Inner needle drop is a natural occurance in pines and other evergreens in the fall. The following is more information.
White pines with inner needles turning yellow are not dying, they are just experiencing normal fall yellowing and leaf drop. While evergreens do not loose all their leaves in the fall, individual leaves/needles do not last on the tree forever. If trees are small, you can shake them and loosen the needles. You will end up with a nice pine straw mulch below the trees.
In some years, the natural needle drop will occur in a relatively short period of time, with rapid and noticeable browning of the older needles, which leads to fears the tree is dying. In other years, people don't even notice it happening, because the browning is spread over a long period of time.
The symptoms are normal for the fall. Pines and arborvitaes normally shed their oldest needles in the Fall. White pines usually retain their needles for one to two years. The older needles, those towards the center of the tree, turn yellow before dropping. Older arborvitae leaves turn a reddish brown. Natural needle discoloration may be more noticeable on trees that have experienced root stress due to less than optimal growing conditions. Extended dry periods during the summer months, as well as sites with poorly drained, heavy clay soils may accentuate root stress to pines. Since the newest growth (this year's needles) are still green and healthy in appearance, you can be assured that this yellowing phenomenon is a natural one.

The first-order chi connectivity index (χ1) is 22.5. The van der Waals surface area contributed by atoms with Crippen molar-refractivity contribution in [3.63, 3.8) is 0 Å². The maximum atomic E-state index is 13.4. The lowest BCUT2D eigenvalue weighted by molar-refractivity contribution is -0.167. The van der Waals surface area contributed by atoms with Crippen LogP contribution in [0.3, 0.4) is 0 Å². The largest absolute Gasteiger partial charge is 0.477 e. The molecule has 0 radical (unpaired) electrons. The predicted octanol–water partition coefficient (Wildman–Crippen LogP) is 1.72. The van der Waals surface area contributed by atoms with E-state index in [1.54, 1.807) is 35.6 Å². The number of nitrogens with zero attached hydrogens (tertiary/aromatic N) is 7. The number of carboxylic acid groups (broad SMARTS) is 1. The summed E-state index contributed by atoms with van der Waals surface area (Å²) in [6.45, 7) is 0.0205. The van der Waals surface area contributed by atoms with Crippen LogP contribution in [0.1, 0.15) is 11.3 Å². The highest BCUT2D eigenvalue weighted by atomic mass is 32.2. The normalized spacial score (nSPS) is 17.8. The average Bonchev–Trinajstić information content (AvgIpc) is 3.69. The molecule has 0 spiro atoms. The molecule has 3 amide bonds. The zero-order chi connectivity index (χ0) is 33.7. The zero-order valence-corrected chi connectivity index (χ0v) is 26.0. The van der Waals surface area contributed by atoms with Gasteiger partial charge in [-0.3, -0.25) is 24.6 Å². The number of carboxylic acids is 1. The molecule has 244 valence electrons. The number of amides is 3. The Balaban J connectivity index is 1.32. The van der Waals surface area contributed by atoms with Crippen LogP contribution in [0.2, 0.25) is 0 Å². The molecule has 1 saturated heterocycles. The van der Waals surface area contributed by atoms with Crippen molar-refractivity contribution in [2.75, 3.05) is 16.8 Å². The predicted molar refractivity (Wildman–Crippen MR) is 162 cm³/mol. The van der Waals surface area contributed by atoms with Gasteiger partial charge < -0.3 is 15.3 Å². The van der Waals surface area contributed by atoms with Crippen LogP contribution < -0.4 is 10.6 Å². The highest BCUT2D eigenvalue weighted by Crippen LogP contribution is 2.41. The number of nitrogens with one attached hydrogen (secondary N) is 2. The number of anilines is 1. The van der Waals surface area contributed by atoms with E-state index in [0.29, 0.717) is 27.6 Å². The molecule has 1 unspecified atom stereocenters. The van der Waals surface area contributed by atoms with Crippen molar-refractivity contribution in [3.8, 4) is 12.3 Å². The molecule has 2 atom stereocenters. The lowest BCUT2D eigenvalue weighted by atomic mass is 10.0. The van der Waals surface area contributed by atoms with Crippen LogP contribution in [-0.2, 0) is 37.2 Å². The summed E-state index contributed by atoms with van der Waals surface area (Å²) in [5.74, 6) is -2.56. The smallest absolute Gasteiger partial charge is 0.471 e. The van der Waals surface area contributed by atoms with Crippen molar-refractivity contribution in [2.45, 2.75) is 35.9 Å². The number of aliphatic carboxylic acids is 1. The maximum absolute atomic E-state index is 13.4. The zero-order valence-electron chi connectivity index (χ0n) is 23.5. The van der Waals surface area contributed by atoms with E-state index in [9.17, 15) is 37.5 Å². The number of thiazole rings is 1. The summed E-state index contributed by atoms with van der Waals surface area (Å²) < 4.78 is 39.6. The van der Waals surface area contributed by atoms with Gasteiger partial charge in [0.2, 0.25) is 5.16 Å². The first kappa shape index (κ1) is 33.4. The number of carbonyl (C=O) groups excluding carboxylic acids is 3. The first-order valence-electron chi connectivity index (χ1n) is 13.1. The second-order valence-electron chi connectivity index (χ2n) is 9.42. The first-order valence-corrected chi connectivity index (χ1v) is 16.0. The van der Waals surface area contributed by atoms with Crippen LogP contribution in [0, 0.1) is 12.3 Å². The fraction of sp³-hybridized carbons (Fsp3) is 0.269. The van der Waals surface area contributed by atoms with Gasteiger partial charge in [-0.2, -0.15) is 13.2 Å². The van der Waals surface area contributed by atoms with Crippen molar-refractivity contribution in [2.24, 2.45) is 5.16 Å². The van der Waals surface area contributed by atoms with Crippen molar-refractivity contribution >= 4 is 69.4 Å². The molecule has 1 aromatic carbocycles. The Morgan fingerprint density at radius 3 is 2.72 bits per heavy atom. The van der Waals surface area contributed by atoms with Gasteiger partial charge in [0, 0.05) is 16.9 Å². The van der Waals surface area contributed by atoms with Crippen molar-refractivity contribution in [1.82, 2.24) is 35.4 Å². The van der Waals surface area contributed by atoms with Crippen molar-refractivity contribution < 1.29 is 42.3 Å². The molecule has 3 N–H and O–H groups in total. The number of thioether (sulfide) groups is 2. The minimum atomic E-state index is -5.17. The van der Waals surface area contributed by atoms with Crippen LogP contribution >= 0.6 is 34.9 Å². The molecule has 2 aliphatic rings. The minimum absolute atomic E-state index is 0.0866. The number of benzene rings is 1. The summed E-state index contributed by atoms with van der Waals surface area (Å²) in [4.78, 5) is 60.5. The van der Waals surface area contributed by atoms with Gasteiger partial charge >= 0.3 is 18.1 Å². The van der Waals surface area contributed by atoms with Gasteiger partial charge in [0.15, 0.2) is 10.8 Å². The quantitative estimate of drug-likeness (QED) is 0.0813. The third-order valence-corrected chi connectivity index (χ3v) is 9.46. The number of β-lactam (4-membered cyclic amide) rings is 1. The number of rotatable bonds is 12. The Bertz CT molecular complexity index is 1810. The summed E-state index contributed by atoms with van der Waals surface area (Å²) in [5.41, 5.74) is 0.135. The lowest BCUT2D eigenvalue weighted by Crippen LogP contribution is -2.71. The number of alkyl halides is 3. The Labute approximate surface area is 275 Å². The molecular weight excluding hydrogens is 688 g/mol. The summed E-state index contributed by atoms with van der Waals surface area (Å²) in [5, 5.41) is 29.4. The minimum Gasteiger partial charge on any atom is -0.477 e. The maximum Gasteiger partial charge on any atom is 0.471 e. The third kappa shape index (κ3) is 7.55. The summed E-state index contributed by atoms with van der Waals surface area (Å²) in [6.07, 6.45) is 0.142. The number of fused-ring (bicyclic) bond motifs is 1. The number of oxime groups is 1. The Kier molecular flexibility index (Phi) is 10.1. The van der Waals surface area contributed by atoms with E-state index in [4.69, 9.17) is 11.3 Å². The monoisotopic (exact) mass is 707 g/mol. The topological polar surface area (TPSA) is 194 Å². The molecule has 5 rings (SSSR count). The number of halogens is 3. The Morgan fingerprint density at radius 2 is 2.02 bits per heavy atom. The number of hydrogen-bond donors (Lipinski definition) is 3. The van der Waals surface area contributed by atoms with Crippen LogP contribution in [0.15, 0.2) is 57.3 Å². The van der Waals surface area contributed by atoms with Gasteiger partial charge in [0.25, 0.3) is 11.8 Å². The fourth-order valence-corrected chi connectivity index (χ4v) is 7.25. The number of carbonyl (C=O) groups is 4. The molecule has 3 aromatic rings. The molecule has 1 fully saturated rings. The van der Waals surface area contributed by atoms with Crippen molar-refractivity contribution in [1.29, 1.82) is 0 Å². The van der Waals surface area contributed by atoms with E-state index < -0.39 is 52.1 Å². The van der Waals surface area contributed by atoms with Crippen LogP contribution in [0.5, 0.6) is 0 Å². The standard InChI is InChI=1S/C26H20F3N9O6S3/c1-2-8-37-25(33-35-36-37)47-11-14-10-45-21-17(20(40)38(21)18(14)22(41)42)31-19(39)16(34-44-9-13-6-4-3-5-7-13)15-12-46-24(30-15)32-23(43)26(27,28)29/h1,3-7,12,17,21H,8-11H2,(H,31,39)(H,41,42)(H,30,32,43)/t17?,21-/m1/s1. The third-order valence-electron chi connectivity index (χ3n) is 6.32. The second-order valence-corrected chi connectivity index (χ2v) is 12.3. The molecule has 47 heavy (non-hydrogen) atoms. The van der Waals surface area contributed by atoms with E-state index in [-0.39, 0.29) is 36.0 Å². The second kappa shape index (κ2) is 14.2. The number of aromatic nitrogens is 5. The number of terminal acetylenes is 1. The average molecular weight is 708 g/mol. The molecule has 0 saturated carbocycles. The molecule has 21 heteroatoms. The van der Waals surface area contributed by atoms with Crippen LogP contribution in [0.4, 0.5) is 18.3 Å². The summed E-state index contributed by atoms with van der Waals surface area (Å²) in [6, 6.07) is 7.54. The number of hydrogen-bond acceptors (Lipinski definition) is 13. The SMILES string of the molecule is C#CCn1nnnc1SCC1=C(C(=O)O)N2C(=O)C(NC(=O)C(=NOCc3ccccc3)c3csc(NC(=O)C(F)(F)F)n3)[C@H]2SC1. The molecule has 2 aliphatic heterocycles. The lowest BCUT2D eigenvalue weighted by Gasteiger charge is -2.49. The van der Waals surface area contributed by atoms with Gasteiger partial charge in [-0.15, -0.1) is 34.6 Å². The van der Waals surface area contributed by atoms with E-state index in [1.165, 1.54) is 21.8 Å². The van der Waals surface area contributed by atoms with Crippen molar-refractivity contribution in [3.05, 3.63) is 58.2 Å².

Fall needle drop in pine. Photo from the Plant & Pest Digital Library at Purdue University.
Information from the Ornamentals Hotline Newsletter from UD Cooperative Extension and Gail Ruhl and Jeff Burbrink, Purdue University.